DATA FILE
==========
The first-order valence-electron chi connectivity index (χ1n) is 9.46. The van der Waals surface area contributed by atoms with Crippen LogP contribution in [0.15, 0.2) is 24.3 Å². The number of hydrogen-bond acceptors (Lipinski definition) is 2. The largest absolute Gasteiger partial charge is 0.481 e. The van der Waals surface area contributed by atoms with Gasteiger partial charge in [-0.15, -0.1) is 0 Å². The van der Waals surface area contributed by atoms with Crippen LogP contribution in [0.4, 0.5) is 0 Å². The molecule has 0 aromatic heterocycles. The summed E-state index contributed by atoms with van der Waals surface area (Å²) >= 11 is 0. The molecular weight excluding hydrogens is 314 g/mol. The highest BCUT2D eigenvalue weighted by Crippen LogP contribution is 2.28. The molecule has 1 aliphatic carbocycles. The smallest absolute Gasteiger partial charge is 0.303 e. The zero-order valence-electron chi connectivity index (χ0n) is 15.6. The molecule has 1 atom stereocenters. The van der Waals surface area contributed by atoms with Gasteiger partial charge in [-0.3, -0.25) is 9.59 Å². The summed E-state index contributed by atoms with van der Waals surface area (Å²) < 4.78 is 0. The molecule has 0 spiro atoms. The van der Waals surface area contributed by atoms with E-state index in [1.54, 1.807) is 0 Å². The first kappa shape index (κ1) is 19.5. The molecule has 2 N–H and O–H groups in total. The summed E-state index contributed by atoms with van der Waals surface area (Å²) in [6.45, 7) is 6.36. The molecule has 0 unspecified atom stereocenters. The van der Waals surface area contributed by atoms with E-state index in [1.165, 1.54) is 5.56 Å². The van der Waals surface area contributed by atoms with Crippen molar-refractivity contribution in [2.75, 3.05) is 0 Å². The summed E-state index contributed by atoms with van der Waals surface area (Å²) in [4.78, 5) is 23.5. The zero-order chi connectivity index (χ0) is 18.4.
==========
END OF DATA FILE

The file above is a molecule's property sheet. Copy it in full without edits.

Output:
The first-order valence-electron chi connectivity index (χ1n) is 9.46. The van der Waals surface area contributed by atoms with Crippen LogP contribution in [0.15, 0.2) is 24.3 Å². The number of hydrogen-bond acceptors (Lipinski definition) is 2. The largest absolute Gasteiger partial charge is 0.481 e. The van der Waals surface area contributed by atoms with Gasteiger partial charge in [-0.15, -0.1) is 0 Å². The van der Waals surface area contributed by atoms with Crippen LogP contribution in [0.4, 0.5) is 0 Å². The molecule has 0 aromatic heterocycles. The summed E-state index contributed by atoms with van der Waals surface area (Å²) >= 11 is 0. The molecular weight excluding hydrogens is 314 g/mol. The highest BCUT2D eigenvalue weighted by Crippen LogP contribution is 2.28. The molecule has 1 aliphatic carbocycles. The smallest absolute Gasteiger partial charge is 0.303 e. The zero-order valence-electron chi connectivity index (χ0n) is 15.6. The molecule has 1 atom stereocenters. The van der Waals surface area contributed by atoms with Gasteiger partial charge in [-0.3, -0.25) is 9.59 Å². The summed E-state index contributed by atoms with van der Waals surface area (Å²) < 4.78 is 0. The molecule has 0 spiro atoms. The van der Waals surface area contributed by atoms with E-state index in [1.54, 1.807) is 0 Å². The first kappa shape index (κ1) is 19.5. The molecule has 2 N–H and O–H groups in total. The summed E-state index contributed by atoms with van der Waals surface area (Å²) in [6.45, 7) is 6.36. The molecule has 0 unspecified atom stereocenters. The van der Waals surface area contributed by atoms with E-state index in [1.165, 1.54) is 5.56 Å². The van der Waals surface area contributed by atoms with Crippen molar-refractivity contribution in [2.75, 3.05) is 0 Å². The summed E-state index contributed by atoms with van der Waals surface area (Å²) in [4.78, 5) is 23.5. The zero-order chi connectivity index (χ0) is 18.4.